We both agree that minorities are disproportionately affected when classism occurs. But that phenomenon to me doesn’t make the action itself discriminatory based on race, it just makes the discrimination based on class disproportionately affect people based on race.

    Of course, I also agree that class itself is racialized, largely because of history but also because of present-day racism.

    I worked in the multicultural building on campus at Berkeley, and I cringed a bit when students would chant to fight the white power, probably in part because I’m white.

    I, too, was born with the color skin I have. Was I born an oppressor? Is their issue really with me?!

    As far as white privilege, yes I have that advantage. But as an oppressor? I’m far too gentle! I can’t even pass a canvasser without giving them “a word or two”! (Sponsor a kid! http://www.savethechildren.org/)

    Oppress people? Not likely.

    Well, low and behold I talked to the speaker of that rally afterwards and, as expected, he said “Our issue has nothing to do with you. It’s not ALL white people, just white people IN POWER”.

    And I told him exactly! IN POWER. White people are disproportionately in power, but the issues you’re bringing up here are classist issues that do have a common enemy, and it isn’t me! It’s the powers that be.

    And while classism disproportionately helps white people, I wouldn’t say that the white people are discriminating based on race when they

    So I guess my point is just that while classism disproportionately affects people of color, finding who is oppression based on race oftentimes involves finding who is responsible for oppression based on class. Too often, I think the fight gets oversimplified to race and is thereby a disservice both to the fight and to lil’ old me :(.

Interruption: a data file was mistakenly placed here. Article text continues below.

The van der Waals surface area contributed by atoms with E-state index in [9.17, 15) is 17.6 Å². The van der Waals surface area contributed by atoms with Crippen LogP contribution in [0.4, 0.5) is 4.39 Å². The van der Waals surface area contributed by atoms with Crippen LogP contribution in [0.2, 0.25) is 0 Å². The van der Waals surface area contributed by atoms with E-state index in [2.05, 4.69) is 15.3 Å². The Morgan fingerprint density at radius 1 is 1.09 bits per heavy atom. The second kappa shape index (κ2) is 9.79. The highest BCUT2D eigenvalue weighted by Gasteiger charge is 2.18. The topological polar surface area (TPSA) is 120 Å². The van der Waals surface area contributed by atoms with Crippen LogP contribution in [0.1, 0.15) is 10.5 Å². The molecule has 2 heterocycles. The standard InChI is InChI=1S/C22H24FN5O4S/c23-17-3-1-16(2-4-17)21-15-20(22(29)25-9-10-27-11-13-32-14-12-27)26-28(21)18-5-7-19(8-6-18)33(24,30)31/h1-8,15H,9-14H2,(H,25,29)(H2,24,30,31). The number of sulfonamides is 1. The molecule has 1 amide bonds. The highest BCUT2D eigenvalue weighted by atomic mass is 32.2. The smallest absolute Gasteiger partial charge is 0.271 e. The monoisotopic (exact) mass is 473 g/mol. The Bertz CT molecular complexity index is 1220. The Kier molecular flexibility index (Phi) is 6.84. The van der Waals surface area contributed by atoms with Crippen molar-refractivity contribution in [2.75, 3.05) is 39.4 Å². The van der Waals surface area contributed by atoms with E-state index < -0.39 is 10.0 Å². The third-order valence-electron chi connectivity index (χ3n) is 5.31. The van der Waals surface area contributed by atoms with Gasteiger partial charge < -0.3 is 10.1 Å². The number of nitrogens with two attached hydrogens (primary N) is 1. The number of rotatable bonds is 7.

Yes, it is cool to reconnect this way! I just might have to continue commenting on your blog. I didn’t realize you were living in SF- Awesome!

  6. January 27, 2010 1:56 pm

    A few typos there… and I don’t even know what happened to one of the paragraphs, haha. Forgive!

  7. January 27, 2010 6:45 pm

    Kipp–I make the distinction that Andy Smith (and the women of Incite! Women of COlor Against Violence) make when discussing “racism”–and that is “white supremacy” versus “whiteness.”

    the US is founded on white supremacy, there is no way to get around that or avoid it. Those who believe in the natural supremacy of white people are in power. And they always have been, and by using white supremacy as the foundation of the US, they have always had the government acting in defense of and in support of white supremacy.

    Those people who believe in that supremacy could be black or brown or any color. But at the core is the belief and/or submission to White supremacist ideology.

    Whiteness definitely includes an element of white supremacy–as white supremacy *defined* whiteness in the construction of the U.S. as a nation. But as with all races–whiteness as a concept shifts and grows and does not remain stable (look at how arab people were “white but not quite pre-9-11 and are now “terrorists” today).

    What people of color, what anti-racists, etc are critiquing is white supremacy more so than whiteness–but whiteness can not just walk away from White Supremacy. The only reason whiteness exists is the same reason “blackness” and “brownness” exists–it was necessary for a capitalistic system that is based on a hierarchy of power to look for ways to “sort” those who will be on the bottom (aka workers or workers “in reserve”) and those who will be on top–the capitalists.